I can’t even start writing this post without sighing in shame and discouragement.
Why is it so hard to feed a kid?
I know they all have their own wonderful, unique, and sometimes downright aggravating personalities (not like any of us adults at all, no, no), but when I find myself in a what-do-I-feed-my-picky-eater conundrum, I can’t help but think, YOU’RE the mom. YOU decide what goes in the shopping cart, and YOU decide what goes on the dinner plate or high chair tray.
So why do I give in so easily when he wants a treat?
Yes, I usually let my kids pick out one treat at the supermarket or Target, within reason — if it’s not a food item, for example, I’m not going to just shell out $60 for some trains or even $2 for some mystery plastic dinosaur straw. I do have boundaries. Yet when he wants his favorite junky crackers, or some kind of “cookie”-like sweet food (nowadays, for some reason, he is drawn to the colorful cereal boxes), I give in. And when I’m at the grocery store with them more than once a week — which happens more often when it’s so nice out like it is now — we end up with more than one treat for him in the house at a time, which bugs me not just because it means I’ve given in to his whining but also because we ALL end up picking at it. Cereal bars with cancer-causing caramel color, desserts that give me heartburn, Cheerios, Froot Loops, apple juice…I know I used to be a big proponent of everything in moderation, but that’s changed for me lately. And so I find myself feeling guilty for putting an item in my cart for him that I’ve just let him open in the store so he won’t have a complete meltdown and cause a scene.
Yeah, that’s pretty much what it comes down to. He gets all red in the face, goes blotchy on me, screams and cries…I’m that mom. He’s that kid.
How did we get here?
It makes me think I should always shop alone, but that’s unrealistic. It makes me think I should put my foot down more often, and then I’m immediately faced with the realization that then he will be that screaming kid in the supermarket. So finally, here I am, telling myself that I just need to stop caring if people stare, smirk, or get annoyed while my kid whines about Corn Pops and donuts. The tantrums aren’t going to stop any time soon, after all. He puts up a fight when he doesn’t want to nap, leave the park, get in the car, or take his shoes off. He cries when he discovers we aren’t going to grandma’s house or tumbling or any other place on the planet more fun than Jewel-Osco. He sounds like a little devil, I know, but what can I say? He’s entered the terrible-two stage a couple of months early, and I find that it sometimes comes down to picking my battles.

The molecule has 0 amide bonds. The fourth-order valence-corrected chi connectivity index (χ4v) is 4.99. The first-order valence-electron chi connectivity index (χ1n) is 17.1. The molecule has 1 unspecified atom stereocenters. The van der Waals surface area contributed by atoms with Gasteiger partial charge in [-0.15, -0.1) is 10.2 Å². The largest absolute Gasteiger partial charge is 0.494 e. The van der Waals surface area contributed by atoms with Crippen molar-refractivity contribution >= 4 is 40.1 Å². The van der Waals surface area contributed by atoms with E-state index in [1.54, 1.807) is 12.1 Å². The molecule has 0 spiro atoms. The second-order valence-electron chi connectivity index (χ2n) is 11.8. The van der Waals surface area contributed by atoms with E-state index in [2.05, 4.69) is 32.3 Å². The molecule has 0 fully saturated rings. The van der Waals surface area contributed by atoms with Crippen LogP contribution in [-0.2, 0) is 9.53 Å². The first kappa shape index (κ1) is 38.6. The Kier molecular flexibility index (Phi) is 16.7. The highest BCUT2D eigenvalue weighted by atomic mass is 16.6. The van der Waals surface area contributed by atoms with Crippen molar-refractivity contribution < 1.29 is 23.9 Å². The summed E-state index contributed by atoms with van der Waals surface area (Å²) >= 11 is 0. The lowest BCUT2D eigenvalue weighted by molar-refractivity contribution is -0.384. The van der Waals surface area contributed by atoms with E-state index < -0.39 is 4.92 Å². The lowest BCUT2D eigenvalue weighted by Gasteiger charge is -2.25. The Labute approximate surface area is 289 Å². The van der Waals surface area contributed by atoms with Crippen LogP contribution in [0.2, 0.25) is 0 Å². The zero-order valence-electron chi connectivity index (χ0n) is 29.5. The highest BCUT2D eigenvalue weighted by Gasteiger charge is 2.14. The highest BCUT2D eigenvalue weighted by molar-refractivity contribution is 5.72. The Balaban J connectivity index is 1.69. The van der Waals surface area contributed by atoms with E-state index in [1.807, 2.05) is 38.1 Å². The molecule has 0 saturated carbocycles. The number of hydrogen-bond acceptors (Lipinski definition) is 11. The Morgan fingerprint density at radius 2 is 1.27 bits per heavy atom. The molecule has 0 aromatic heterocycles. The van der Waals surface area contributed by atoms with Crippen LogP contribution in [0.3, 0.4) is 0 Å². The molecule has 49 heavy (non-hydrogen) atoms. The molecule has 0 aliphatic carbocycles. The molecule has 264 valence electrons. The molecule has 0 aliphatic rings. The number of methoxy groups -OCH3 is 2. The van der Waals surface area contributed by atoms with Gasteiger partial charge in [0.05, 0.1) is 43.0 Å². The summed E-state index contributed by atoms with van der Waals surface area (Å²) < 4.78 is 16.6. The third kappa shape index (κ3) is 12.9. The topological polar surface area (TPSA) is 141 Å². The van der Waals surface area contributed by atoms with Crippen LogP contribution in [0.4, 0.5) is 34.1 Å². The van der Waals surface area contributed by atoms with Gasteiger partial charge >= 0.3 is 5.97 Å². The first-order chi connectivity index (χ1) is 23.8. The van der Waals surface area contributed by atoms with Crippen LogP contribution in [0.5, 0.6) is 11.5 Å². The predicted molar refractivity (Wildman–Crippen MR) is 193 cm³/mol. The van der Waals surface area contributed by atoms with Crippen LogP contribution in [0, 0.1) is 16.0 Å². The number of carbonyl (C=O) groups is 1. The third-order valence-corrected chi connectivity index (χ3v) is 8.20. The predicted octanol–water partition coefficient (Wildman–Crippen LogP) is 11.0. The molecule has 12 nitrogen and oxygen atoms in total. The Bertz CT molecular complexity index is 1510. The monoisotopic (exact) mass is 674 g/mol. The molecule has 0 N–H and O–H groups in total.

Part of me feels like I wish I were a tiger mom. Or someone with more time and money to plan more activities, engage in more outings, make more little buddy friends. Mommy guilt comes in all shapes and sizes, you see; it isn’t just for people who can’t breastfeed or have to go back to work. For me most often it comes in the cracker aisle, the entrance to Trader Joe’s, and the west wing of Target. As I caught Lisa Leake saying the other day, though, it is true that “kids — for the most part — will eat what parents/adults give them, so it’s up to us to offer decent choices.” He’s started liking string cheese again, which makes me happy. And the other day at church, he wanted “bears” more than any of the other (less healthy) options I had on hand — it seems he calls anything small and sweet a bear because they bear a resemblance to his sugar-free/dye-free gummy bear vitamins. And today, I’m proud to say, he was chanting “pizza, pizza” as he finished up the last piece of a whole-wheat pita toasted up in the oven with marinara and part-skim mozzarella.
I take the victories with the losses, and I pledge to make small changes every day to decrease the number of battles — because what I don’t want is a war. And although there’s also that little voice inside my head that wants to make sure he maintains his “curve” on the weight chart and doesn’t end up getting too skinny because he doesn’t like what I put in front of him, that’s probably just an excuse, too. There aren’t many starving children in my neighborhood, from what I can see. I don’t want to be a pushover. If a child doesn’t respect you at age 2 — whether about food choices or sitting still or what constitutes a “jacket” — it’s all downhill from there!